Until 2016, I have mainly worked with acrylic and oil paintings, but now my favorite materials are color pencils and oil pastels. I want to express my inspiration as quickly as possible when it is vivid, and I feel that those materials are more accessible than paints. The materials I use need to be overlapped to get the color I want. Therefore, there has to be difference between the color in my work and the reference color. I feel the unexpected difference very attractive. Although I have not used the paints for about two years, I plan to work with paints in the future whenever possible.
Who are your favorite artists?
There are many respectable artists, but Lucian Freud is the one who has influenced me most. I met his paintings when I wandered around. They were a relief to me in the middle of wandering. One of the reasons I was wandering was due to the perception of the world of art degrading the details, but his painting completely destroyed my long-standing complex. I was fascinated by his obvious color, brush touch, bold composition, and sincere spirit. Above all his painting gave me the courage to open up my descriptive ability that I used to want to hide. I think he followed the inspiration, the voice and the joy of his own, not being dragged by the currents of the art world.
What do you do besides being an artist?
Most of my life is tailored to my work. I usually spend time alone when I do not work, and do not have any appointment for a meeting. I usually read aloud, do exercises, watch movies, do house chores, and work for income when I am alone. Recently, I started learning English. For me, it is very important to have some time being alone.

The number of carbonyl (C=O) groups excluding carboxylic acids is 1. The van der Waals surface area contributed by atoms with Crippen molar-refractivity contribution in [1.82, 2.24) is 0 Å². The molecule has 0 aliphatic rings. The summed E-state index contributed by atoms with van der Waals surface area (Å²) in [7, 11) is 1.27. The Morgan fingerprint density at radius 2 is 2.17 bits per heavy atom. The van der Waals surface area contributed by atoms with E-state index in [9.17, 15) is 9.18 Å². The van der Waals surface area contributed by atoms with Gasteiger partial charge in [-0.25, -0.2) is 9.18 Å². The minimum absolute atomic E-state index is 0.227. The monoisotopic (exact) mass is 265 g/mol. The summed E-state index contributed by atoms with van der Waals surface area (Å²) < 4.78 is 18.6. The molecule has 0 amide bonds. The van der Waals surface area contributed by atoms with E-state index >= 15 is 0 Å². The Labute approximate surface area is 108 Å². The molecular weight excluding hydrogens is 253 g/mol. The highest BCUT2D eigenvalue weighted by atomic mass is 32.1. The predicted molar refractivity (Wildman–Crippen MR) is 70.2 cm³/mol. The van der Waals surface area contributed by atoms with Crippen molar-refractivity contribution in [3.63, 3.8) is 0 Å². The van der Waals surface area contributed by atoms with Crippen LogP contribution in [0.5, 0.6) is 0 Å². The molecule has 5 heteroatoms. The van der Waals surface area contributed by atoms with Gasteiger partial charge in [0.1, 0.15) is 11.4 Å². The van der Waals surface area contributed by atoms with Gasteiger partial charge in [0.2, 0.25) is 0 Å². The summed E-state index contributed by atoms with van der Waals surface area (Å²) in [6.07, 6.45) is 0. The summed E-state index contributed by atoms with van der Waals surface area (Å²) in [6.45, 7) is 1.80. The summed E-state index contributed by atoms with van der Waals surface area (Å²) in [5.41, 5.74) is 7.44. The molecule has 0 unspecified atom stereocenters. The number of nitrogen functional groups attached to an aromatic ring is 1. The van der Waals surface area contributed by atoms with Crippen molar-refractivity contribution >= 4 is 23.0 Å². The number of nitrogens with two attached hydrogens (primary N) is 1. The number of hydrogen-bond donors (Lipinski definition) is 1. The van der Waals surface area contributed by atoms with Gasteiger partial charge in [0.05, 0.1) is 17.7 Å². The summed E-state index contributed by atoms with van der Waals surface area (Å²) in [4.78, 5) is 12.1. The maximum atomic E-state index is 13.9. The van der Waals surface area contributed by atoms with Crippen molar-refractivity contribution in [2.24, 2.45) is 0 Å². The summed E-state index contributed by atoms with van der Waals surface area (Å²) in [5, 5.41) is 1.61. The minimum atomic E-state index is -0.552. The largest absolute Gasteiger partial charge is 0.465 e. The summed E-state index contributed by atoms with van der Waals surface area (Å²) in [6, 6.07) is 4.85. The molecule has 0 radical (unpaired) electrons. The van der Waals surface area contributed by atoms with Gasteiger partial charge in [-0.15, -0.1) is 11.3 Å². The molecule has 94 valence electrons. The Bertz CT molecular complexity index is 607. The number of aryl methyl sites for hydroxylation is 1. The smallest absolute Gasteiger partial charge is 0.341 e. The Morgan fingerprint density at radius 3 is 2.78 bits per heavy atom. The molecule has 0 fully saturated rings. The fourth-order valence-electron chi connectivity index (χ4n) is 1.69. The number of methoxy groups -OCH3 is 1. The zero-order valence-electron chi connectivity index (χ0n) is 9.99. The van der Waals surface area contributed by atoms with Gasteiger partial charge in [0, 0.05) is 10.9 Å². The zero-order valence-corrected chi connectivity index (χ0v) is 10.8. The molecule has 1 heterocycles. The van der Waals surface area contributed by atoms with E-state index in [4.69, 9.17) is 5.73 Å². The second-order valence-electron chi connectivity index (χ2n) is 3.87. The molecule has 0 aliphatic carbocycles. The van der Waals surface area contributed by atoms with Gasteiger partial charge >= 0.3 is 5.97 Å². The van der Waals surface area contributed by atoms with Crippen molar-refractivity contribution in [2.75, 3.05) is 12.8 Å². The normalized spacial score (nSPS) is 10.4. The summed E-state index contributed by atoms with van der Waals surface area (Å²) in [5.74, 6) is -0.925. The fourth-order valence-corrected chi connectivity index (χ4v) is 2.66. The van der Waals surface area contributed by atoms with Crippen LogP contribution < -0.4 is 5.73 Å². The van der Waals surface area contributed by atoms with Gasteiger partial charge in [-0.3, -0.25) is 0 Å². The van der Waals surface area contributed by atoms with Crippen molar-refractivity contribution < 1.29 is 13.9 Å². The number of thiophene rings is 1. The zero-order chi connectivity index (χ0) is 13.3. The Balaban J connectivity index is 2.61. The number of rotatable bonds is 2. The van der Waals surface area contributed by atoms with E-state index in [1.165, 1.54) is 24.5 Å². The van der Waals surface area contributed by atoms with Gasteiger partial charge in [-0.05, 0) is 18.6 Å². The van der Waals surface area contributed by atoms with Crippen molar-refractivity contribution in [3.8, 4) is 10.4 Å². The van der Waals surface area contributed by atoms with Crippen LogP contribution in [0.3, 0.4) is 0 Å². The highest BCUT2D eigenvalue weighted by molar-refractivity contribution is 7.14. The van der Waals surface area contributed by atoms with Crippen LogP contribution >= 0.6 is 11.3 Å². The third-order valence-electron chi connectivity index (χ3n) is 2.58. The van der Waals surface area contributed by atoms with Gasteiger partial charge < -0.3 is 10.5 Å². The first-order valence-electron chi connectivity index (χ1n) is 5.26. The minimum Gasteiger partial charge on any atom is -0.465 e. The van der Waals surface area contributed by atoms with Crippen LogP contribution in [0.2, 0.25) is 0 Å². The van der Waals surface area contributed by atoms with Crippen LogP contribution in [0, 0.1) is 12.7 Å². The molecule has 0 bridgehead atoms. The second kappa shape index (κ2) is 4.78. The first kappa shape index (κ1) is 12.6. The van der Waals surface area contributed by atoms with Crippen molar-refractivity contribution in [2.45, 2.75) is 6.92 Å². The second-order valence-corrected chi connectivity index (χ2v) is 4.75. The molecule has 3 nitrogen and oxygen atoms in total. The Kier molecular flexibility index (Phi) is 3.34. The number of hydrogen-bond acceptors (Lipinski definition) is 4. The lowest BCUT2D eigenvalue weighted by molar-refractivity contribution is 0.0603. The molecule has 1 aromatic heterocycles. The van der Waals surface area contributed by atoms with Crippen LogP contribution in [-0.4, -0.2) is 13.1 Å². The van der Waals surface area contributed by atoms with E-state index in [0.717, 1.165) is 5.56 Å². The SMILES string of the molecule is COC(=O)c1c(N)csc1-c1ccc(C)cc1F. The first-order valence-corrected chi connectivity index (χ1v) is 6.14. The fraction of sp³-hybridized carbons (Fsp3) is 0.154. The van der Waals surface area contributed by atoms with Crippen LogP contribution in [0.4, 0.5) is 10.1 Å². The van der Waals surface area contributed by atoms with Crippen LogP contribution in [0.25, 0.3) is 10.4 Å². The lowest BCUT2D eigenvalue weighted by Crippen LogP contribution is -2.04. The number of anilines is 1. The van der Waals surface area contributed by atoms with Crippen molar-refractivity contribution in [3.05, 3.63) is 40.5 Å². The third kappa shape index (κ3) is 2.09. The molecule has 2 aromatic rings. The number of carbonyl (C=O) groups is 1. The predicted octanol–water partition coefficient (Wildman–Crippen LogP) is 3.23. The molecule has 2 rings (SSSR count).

What are the best advice given to you as an artist?
“Do what is good for you and for the world." This is not an advice that someone gave me, but the one that I picked up from YouTube lectures at some point in my life. When I was studying oil paintings, I painted pictures only for my own comfort. At that time, I adhered to oil paintings only because they were the ones that I could sell at relatively high price. I did not share them in SNS because I would like to open them up in an exhibition. In those days, I worked, as if I were a fighter while I was disconnected and alienated from the world. At one moment I realized that I was not happy at all. Of course, my technical skills improved a lot, but I realized that it was pointless, impossible, and painful to continue working like this.
Just as when one has been in a crooked posture for a long time, he feels pain in his body and he has to correct his posture, I have to correct my mental posture. After some personal episodes, I stopped working and then tried to have a shift. The advice helped me a lot when I tried to make a mind shift.
Ever since then I have asked this question to me every day. "Today, in the place I sit, with my talents ... what can I do for this world, including myself?"
I think that what is important in the work is how to use the skills rather than how to improve them. The contemporary time is the best time to share our work and inspiration.
To see more from Wanjin GIM, you can find his Artboost gallery